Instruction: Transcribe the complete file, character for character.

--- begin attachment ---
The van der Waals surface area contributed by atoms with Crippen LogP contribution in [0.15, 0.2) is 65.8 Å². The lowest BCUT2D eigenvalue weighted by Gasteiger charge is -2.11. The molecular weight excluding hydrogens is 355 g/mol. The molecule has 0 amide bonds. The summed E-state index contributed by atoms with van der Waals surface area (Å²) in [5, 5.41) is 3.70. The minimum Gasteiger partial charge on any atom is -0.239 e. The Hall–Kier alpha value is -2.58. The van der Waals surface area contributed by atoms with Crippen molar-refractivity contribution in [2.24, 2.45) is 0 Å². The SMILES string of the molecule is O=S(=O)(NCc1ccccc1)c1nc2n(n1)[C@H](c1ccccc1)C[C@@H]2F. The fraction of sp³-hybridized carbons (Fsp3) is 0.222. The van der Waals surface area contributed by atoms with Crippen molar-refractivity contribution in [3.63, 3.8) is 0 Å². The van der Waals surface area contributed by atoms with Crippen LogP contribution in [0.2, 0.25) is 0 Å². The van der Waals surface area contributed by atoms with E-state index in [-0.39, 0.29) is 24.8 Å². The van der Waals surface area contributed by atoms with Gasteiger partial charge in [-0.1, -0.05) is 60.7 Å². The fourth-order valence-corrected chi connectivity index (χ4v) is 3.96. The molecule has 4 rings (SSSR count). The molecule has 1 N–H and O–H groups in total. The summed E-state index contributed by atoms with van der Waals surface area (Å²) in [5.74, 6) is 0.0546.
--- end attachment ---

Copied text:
The van der Waals surface area contributed by atoms with Crippen LogP contribution in [0.15, 0.2) is 65.8 Å². The lowest BCUT2D eigenvalue weighted by Gasteiger charge is -2.11. The molecular weight excluding hydrogens is 355 g/mol. The molecule has 0 amide bonds. The summed E-state index contributed by atoms with van der Waals surface area (Å²) in [5, 5.41) is 3.70. The minimum Gasteiger partial charge on any atom is -0.239 e. The Hall–Kier alpha value is -2.58. The van der Waals surface area contributed by atoms with Crippen molar-refractivity contribution in [2.24, 2.45) is 0 Å². The SMILES string of the molecule is O=S(=O)(NCc1ccccc1)c1nc2n(n1)[C@H](c1ccccc1)C[C@@H]2F. The fraction of sp³-hybridized carbons (Fsp3) is 0.222. The van der Waals surface area contributed by atoms with Crippen molar-refractivity contribution in [3.63, 3.8) is 0 Å². The van der Waals surface area contributed by atoms with Crippen LogP contribution in [0.2, 0.25) is 0 Å². The van der Waals surface area contributed by atoms with E-state index in [-0.39, 0.29) is 24.8 Å². The van der Waals surface area contributed by atoms with Gasteiger partial charge in [-0.1, -0.05) is 60.7 Å². The fourth-order valence-corrected chi connectivity index (χ4v) is 3.96. The molecule has 4 rings (SSSR count). The molecule has 1 N–H and O–H groups in total. The summed E-state index contributed by atoms with van der Waals surface area (Å²) in [5.74, 6) is 0.0546.